/ Home & Energy, Money

Why are letting agent fees so high?

Moving house can be expensive. And for those of us who rent, one of the most significant and annoying costs can be the fees charged by letting agents. It’s even more annoying when it’s hard to find what these are.

I’d love to buy my own place. Sadly I have nowhere near the kind of money needed for a mortgage deposit – especially as I live in what the media loves to describe as ‘house-price-crazy’ London.  So, as I need a roof over my head, I rent.

Which is fine. Except that for many of us it’s hard enough to come up with the deposit to rent a flat – usually six weeks’ rent – let alone cover the admin fees letting agents charge.

We found in 2013 that the average admin and referencing fees (banned in Scotland) you’d have to pay was £310. We also found some tenants could be saddled with check-in and check-out fees, bringing the total closer to an eye watering £600.

A group called Waltham Forest Renters – based in the London borough I’m lucky enough to call home – recently carried out research that found a huge variation in fees. For a two-bedroom flat rented by two people with a guarantor, fees started at £150 and went up to a dizzying £792.

Letting agent fees must now be shown upfront

At least letting agents must now clearly publicise a full tariff of their fees both on their websites and prominently in their offices. But there’s no protection in law for tenants covering what agents can charge.

Since October 2014 letting agents have also been legally required to be a member of one of the three government-approved redress schemes – which have codes of practice agents must follow and act as mediation services. We worked hard to help win this legal change, so we hope tenants (and landlords) will exercise their right to complain about poor service including misleading and unexplained fees.

Any agent who doesn’t display their fees can be fined up to £5,000. The Waltham Forest group’s report claimed that 21 agents in the borough weren’t listing their full fees at the time their research was carried out. They say they’ve passed details of their claims onto the council for further investigation.

But, are the fees reasonable?

This week, the National Housing Federation found that rents in the UK are the highest in Europe and take up the biggest portion of people’s salaries.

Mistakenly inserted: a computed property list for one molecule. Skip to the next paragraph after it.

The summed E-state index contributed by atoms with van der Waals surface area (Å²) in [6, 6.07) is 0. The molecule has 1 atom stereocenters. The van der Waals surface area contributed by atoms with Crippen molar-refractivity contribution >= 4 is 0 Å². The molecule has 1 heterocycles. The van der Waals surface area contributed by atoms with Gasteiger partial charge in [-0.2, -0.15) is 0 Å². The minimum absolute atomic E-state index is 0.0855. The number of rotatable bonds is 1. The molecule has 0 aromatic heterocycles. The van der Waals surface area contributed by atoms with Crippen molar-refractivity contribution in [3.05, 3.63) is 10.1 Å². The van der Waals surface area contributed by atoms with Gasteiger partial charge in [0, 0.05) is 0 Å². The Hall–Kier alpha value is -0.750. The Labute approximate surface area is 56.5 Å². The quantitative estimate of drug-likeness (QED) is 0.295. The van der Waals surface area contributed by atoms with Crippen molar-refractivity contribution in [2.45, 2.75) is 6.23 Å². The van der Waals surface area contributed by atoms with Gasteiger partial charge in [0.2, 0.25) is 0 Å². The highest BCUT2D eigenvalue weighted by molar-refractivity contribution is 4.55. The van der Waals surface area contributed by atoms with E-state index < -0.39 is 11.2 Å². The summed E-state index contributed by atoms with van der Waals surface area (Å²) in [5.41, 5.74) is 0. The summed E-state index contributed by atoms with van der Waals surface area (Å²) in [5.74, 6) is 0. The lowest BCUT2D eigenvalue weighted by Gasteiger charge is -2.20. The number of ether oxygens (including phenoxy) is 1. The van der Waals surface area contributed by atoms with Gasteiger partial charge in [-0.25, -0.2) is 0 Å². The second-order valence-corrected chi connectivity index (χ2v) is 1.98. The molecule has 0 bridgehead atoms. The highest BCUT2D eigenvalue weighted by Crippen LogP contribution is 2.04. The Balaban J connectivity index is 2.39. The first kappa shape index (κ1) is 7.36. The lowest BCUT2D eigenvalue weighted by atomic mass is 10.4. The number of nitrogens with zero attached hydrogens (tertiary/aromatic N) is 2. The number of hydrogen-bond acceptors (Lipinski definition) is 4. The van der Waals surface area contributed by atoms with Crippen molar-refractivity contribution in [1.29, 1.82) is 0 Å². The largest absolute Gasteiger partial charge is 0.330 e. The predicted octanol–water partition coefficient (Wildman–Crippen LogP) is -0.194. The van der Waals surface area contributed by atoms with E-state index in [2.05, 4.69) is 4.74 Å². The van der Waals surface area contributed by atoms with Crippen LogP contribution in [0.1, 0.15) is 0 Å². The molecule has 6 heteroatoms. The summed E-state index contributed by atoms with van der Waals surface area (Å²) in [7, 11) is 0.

And bearing in mind the cost of fees as well, is it any wonder my generation will spend many more years forking out our hard-earned cash in rent rather than saving for a deposit and paying off a mortgage?

Do you think the fees are reasonable? Could fees be levied at landlords as they’re the ones benefitting from the screening of tenants? Or should they be banned like they are in Scotland?

Comments
suzie says:
5 August 2019

Hi, I am a landlord and have had to go to court to get an eviction for my tenant. I only rented my house out as I couldn’t sell it, and I need to sell it now, 10 years later. I did not use a scheme for the deposit. She hasn’t paid her rent this month. If I give her full deposit back even though she owes me for rent, can she still take me to court for the 3 x the deposit fine? Thanks.

Suzie – Your position might be compromised by the absence of a deposit protection scheme so I suggest you take professional legal advice as soon as possible. Both you and your tenant would probably benefit from a negotiated settlement.

Estate agents that undertake lettings management are usually well-versed in the intricacies of evictions and will often offer free informal advice even if you are not a client.

LPTracey Jellali says:
27 August 2019

Does the landlord or agency. Lettings have to deposit my bond with a bind schemes

I presume you are referring to a deposit taken by your landlord as a security against (a) breach of the tenancy agreement, (b) damage to the property, and (c) non-payment of rent and bills.

Your landlord must put your deposit in a government-backed tenancy deposit scheme (TDP) if you rent your home on an assured shorthold tenancy that started after 6 April 2007. There are three approved TDP’s.